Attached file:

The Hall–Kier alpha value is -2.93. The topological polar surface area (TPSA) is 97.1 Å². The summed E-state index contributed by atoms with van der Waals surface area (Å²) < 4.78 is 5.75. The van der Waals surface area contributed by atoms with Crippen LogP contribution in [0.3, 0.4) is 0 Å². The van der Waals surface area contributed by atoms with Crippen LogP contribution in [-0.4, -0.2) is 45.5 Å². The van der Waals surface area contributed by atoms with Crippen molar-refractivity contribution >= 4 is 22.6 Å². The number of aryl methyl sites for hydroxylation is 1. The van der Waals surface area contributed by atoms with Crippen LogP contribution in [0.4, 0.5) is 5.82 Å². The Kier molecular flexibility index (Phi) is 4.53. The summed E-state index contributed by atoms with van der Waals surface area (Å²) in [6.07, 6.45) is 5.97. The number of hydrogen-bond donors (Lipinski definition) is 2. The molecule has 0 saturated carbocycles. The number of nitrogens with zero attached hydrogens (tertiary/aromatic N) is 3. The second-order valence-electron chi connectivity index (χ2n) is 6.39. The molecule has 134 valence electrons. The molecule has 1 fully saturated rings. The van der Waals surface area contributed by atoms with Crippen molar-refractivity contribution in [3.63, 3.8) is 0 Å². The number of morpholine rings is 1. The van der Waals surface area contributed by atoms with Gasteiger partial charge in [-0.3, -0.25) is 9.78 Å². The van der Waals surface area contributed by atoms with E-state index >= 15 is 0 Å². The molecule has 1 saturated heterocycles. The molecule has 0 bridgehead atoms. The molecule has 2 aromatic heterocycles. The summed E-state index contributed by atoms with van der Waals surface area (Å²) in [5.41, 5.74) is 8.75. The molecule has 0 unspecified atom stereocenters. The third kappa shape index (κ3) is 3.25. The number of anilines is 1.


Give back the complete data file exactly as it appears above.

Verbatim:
The Hall–Kier alpha value is -2.93. The topological polar surface area (TPSA) is 97.1 Å². The summed E-state index contributed by atoms with van der Waals surface area (Å²) < 4.78 is 5.75. The van der Waals surface area contributed by atoms with Crippen LogP contribution in [0.3, 0.4) is 0 Å². The van der Waals surface area contributed by atoms with Crippen LogP contribution in [-0.4, -0.2) is 45.5 Å². The van der Waals surface area contributed by atoms with Crippen molar-refractivity contribution >= 4 is 22.6 Å². The number of aryl methyl sites for hydroxylation is 1. The van der Waals surface area contributed by atoms with Crippen LogP contribution in [0.4, 0.5) is 5.82 Å². The Kier molecular flexibility index (Phi) is 4.53. The summed E-state index contributed by atoms with van der Waals surface area (Å²) in [6.07, 6.45) is 5.97. The number of hydrogen-bond donors (Lipinski definition) is 2. The molecule has 0 saturated carbocycles. The number of nitrogens with zero attached hydrogens (tertiary/aromatic N) is 3. The second-order valence-electron chi connectivity index (χ2n) is 6.39. The molecule has 134 valence electrons. The molecule has 1 fully saturated rings. The van der Waals surface area contributed by atoms with Crippen molar-refractivity contribution in [3.63, 3.8) is 0 Å². The number of morpholine rings is 1. The van der Waals surface area contributed by atoms with Gasteiger partial charge in [-0.3, -0.25) is 9.78 Å². The van der Waals surface area contributed by atoms with E-state index >= 15 is 0 Å². The molecule has 1 saturated heterocycles. The molecule has 0 bridgehead atoms. The molecule has 2 aromatic heterocycles. The summed E-state index contributed by atoms with van der Waals surface area (Å²) in [5.41, 5.74) is 8.75. The molecule has 0 unspecified atom stereocenters. The third kappa shape index (κ3) is 3.25. The number of anilines is 1.